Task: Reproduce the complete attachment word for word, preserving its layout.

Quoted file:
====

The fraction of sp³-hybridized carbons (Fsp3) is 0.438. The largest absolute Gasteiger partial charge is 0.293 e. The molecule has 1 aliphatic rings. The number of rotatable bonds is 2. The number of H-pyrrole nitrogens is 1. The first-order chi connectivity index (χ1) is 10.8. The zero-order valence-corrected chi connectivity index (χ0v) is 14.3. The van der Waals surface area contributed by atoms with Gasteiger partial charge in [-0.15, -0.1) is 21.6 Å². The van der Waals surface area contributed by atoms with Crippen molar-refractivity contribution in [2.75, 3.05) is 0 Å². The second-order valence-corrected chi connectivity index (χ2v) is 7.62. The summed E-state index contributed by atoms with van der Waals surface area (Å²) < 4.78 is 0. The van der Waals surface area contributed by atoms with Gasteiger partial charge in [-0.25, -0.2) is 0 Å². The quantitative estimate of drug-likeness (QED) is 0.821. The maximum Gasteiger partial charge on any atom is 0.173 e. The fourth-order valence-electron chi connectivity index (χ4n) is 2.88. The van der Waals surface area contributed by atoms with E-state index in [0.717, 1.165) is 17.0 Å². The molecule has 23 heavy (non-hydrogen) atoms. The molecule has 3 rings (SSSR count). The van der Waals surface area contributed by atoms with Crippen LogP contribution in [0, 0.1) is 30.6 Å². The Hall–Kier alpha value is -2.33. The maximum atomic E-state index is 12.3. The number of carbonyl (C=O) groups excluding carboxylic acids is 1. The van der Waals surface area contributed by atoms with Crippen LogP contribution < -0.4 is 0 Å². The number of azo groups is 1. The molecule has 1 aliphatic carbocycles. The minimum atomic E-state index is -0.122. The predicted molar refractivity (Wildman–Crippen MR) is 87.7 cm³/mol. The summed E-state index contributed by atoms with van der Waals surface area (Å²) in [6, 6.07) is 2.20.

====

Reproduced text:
The fraction of sp³-hybridized carbons (Fsp3) is 0.438. The largest absolute Gasteiger partial charge is 0.293 e. The molecule has 1 aliphatic rings. The number of rotatable bonds is 2. The number of H-pyrrole nitrogens is 1. The first-order chi connectivity index (χ1) is 10.8. The zero-order valence-corrected chi connectivity index (χ0v) is 14.3. The van der Waals surface area contributed by atoms with Gasteiger partial charge in [-0.15, -0.1) is 21.6 Å². The van der Waals surface area contributed by atoms with Crippen molar-refractivity contribution in [2.75, 3.05) is 0 Å². The second-order valence-corrected chi connectivity index (χ2v) is 7.62. The summed E-state index contributed by atoms with van der Waals surface area (Å²) < 4.78 is 0. The van der Waals surface area contributed by atoms with Gasteiger partial charge in [-0.25, -0.2) is 0 Å². The quantitative estimate of drug-likeness (QED) is 0.821. The maximum Gasteiger partial charge on any atom is 0.173 e. The fourth-order valence-electron chi connectivity index (χ4n) is 2.88. The van der Waals surface area contributed by atoms with E-state index in [0.717, 1.165) is 17.0 Å². The molecule has 23 heavy (non-hydrogen) atoms. The molecule has 3 rings (SSSR count). The van der Waals surface area contributed by atoms with Crippen LogP contribution in [0, 0.1) is 30.6 Å². The Hall–Kier alpha value is -2.33. The maximum atomic E-state index is 12.3. The number of carbonyl (C=O) groups excluding carboxylic acids is 1. The van der Waals surface area contributed by atoms with Crippen LogP contribution < -0.4 is 0 Å². The number of azo groups is 1. The molecule has 1 aliphatic carbocycles. The minimum atomic E-state index is -0.122. The predicted molar refractivity (Wildman–Crippen MR) is 87.7 cm³/mol. The summed E-state index contributed by atoms with van der Waals surface area (Å²) in [6, 6.07) is 2.20.